The Global Partnership monitoring reform will lead to a new monitoring proposal – inclusive of an improved monitoring process and revised indicator framework, as well as recognition of the value of monitoring results – for endorsement at the Third High-Level Meeting in 2022. This document serves as background to inform the Committee’s discussions on the reform at its 21st Meeting; it:


Suggests a strategic vision for the new monitoring proposal:

Reflecting the ambition of the reform endorsed in the 19th Steering Committee Meeting, the strategic vision for the revised monitoring is that it will be (i) centred on collective accountability through inclusive dialogue and, recognising that inclusive dialogue at country level is key to stimulate action, it will introduce greater focus on whole-of-society approaches and recognise that accountability for commitments looks different in different country contexts; (ii) more relevant, aiming to track a more inclusive picture of development co-operation; and (iii) more strategic, with a leaner framework that maintains and strengthens linkages to the 2030 Agenda, and focuses on strategic integration with country-level systems and processes.


Proposes the contours of the new indicator framework:

During March-May 2021, nineteen constituency-based consultations [summary] took place. These provided the inputs for the Co-Chairs’ proposal for the contours of the revised framework. The contours are areas to take forward to the next [technical] phase of the reform, to determine if, how, and in what timeframe they are ultimately included in the new framework. These contours will lead to a revised indicator framework that will (i) expand the inclusiveness and representation of stakeholders, more accurately reflecting their role in development co-operation, and providing them with relevant and actionable evidence, for accountability and learning, and (ii) allow for a more tailored and flexible approach to monitoring that is targeted and more relevant to country contexts, and across co-operation modalities and instruments. The proposed contours are the following: (a) collective accountability; (b) transparency; (c) leave no-one behind; (d) data and statistical systems; (e) revitalising and upholding pre-Busan commitments; (f) South-South Co-operation; and (g) Kampala Principles. An additional area of exploration is to look at capturing “effective multilateral donorship”.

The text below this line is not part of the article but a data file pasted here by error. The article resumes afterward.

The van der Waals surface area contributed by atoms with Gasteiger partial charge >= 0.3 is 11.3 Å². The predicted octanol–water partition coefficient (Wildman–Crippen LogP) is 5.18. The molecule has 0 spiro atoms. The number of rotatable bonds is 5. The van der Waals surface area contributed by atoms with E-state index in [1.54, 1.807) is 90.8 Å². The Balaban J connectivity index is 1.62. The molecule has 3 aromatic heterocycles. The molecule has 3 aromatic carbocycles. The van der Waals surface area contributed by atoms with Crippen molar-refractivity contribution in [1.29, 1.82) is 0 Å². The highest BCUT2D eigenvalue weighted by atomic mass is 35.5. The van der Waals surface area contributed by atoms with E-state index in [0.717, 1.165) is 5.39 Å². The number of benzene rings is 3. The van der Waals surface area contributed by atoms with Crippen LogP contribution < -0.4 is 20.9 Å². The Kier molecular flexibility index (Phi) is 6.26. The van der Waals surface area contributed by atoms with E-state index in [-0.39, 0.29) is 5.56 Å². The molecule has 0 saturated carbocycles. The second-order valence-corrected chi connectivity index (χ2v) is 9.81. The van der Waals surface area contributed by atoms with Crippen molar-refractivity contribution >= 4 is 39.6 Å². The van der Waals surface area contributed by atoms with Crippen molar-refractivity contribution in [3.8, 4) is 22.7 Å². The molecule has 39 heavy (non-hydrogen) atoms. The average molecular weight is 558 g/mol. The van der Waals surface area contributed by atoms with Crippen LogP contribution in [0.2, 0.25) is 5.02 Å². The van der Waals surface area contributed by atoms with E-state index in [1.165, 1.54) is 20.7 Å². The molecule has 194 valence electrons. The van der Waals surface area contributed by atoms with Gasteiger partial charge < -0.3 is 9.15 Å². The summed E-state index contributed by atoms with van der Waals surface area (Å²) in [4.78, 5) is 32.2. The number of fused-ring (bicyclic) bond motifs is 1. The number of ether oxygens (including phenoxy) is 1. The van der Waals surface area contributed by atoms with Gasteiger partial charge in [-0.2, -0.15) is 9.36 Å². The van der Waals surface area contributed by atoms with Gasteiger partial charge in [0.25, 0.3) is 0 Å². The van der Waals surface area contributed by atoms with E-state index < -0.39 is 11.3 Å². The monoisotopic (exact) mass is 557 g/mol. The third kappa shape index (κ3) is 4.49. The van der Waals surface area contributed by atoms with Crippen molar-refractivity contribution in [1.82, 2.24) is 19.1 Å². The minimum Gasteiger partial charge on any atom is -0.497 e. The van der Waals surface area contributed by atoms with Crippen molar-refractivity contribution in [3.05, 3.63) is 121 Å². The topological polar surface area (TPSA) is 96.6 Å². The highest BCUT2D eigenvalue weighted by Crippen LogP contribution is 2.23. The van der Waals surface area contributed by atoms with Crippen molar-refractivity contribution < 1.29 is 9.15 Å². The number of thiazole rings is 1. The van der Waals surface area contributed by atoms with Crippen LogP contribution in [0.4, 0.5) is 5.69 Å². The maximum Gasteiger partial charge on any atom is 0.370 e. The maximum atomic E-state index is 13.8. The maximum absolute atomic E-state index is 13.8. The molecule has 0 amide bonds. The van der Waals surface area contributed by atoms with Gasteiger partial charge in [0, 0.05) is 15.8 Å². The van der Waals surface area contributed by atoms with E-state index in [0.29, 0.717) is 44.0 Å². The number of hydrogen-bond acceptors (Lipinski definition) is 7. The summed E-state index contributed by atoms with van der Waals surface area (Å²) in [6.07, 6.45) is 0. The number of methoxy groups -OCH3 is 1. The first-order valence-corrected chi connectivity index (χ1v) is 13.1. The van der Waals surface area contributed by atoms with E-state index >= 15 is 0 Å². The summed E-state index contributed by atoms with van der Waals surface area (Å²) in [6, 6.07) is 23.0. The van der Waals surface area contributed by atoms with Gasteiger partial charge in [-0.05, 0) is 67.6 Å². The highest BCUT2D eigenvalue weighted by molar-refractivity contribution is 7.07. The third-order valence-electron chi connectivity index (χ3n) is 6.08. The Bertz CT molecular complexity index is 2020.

Provides an update on work to improve the monitoring process:

In its 20th Meeting, the Committee agreed to the Co-Chairs’ identification of two sets of issues related to the monitoring process, and to the need for distinct approaches to move forward on each. Work on the first set of [six] issues (Issues A) has advanced through consultations [summary], and this document summarises inputs from stakeholders towards better understanding causal factors and potential solutions to address these challenges. The other set of [two] issues (Issues B) were the subject of analytical papers prepared by the Joint Support Team: on the implications of altering the timing of the exercise [paper] and on strengthening linkages to the 2030 Agenda [paper].


Outlines next steps of the reform:

Technical work on the indicator framework will kick off in the second half of 2021. The Joint Support Team will conduct an initial assessment of scope, feasibility and implications of each of the contours, as well as map out the types of inputs and expertise that will be needed, drawing on external experts and from relevant Action Area groups. The Committee will be regularly updated and have the opportunity to engage through the Knowledge Sharing Platform (KSP), where draft technical working papers will be posted, for the Committee’s oversight and feedback. Based on demand, informal feedback and discussion sessions could also be held with Committee members and external stakeholders. The technical work will culminate in an indicative new monitoring proposal to be presented at the 22nd Steering Committee Meeting. Some parts of the framework may be fully fleshed out with draft methodologies while others may be at initial stages of assessing feasibility. This indicative new monitoring proposal will also bring clear decision points on the monitoring process.